(Bloomberg) -- Stocks fell as weakness in shares of U.S. banks and finance firms added to the political and trade tensions weighing on the market. Treasury yields slid and oil rose for a fifth straight day, reaching its highest level since December 2014.
All major U.S. benchmarks ended lower in lighter than normal trading, with the financial sector pacing losses on a drop of more than 1.5 percent. Wells Fargo & Co. warned that its better than anticipated first-quarter results may change as a settlement with regulators looms, loans dropped and mortgage-banking results trailed predictions. JPMorgan Chase & Co. and Citigroup Inc. posted quarterly earnings that topped analysts’ expectations, but shares of both companies plunged as JPMorgan Chief Executive Officer Jamie Dimon said, “the environment is intensely competitive and lending was flat for the quarter.”
“You’re getting a very high expectation for earnings season, which makes me a little bit nervous,” said Tom Essaye, the former Merrill Lynch trader who founded market newsletter ‘The Sevens Report.’ After banks reported results “and it wasn’t another positive catalyst, you just saw people come in and sell the market,” he said.
The market’s focus also is on political turmoil surrounding President Donald Trump, potential military activity in Syria and trade tensions between the U.S. and China. On Thursday, President Donald Trump expressed optimism on trade deal with China and hinted that the U.S. may rejoin the Trans-Pacific Partnership free-trade deal that he pulled out of shortly after taking office.
“Thus far it’s really all been theater,” Brad McMillan, chief investment officer for Commonwealth Financial Network, said of the trade issues. “Where we might actually start to see it show up in the market again is if companies start talking about the effect of the tariffs on their earnings calls. I think it’s fairly likely that it will at least be mentioned. A lot of companies look for reasons to kind of dial down expectations, and this certainly is a very real one, even though it’s theoretical at the moment.”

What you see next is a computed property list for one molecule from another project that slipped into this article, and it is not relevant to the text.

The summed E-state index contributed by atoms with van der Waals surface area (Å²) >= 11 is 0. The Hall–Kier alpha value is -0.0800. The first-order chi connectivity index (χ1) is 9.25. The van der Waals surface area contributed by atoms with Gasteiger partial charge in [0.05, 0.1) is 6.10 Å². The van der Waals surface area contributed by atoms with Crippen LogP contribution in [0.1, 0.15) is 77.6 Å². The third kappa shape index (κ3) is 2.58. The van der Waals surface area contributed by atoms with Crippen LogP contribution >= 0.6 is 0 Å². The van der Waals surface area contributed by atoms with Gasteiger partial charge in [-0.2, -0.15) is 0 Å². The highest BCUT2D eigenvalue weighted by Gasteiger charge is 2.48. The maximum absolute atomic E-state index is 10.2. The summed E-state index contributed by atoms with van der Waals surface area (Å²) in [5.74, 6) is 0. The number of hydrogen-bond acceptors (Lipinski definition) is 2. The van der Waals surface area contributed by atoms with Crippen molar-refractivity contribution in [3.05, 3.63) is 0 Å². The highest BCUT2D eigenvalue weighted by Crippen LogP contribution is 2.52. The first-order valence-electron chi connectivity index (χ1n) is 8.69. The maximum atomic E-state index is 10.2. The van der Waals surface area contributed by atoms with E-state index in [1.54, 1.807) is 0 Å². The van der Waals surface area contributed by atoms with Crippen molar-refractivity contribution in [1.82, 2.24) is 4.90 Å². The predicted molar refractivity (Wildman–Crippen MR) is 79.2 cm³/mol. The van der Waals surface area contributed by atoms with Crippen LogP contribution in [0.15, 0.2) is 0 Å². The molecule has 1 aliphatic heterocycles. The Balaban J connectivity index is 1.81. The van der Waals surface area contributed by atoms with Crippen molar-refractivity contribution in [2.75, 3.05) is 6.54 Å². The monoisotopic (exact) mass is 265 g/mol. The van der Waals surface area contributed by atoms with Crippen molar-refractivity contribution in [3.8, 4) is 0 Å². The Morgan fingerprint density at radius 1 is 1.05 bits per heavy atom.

The Stoxx Europe 600 Index rose but retreated from an earlier climb to a six-week high, led by raw-material producers as industrial and precious metals advanced. Aluminum headed for its biggest weekly increase since at least 1987 on concern U.S. sanctions on Russia’s United Co. Rusal will disrupt supplies.
Meanwhile, the dollar declined. Sterling climbed to the strongest level against the euro in almost a year against as investors bet on a Bank of England interest-rate hike next month, after the European Central Bank revealed a dovish slant in the account of its March meeting published Thursday.
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Here are the main moves in markets:
- The S&P 500 Index fell 0.3 percent to 2,656.30, while the Dow Jones Industrial Average slid 123 points, or 0.5 percent.
- The Stoxx Europe 600 gained 0.1 percent.
- The MSCI All-Country World Index slipped 0.1 percent.
- The MSCI Asia Pacific Index climbed 0.1 percent.
- The MSCI Emerging Market Index fell 0.6 percent.
- The Bloomberg Dollar Spot Index declined 0.1 percent.
- The euro gained 0.1 percent to $1.2339.
- The British pound increased 0.1 percent to $1.4246.
- The Japanese yen declined less than 0.1 percent to 107.37 per dollar.
- The yield on 10-year Treasuries fell two basis points to 2.8193 percent.
- Germany’s 10-year yield dipped one basis point to 0.511 percent.
- Britain’s 10-year yield dropped two basis points to 1.435 percent.
- West Texas Intermediate crude gained 0.3 percent to $67.27 a barrel.
- Gold rose 0.7 percent to $1,344.45 an ounce.
- Copper added 0.1 percent to $3.07 a pound.
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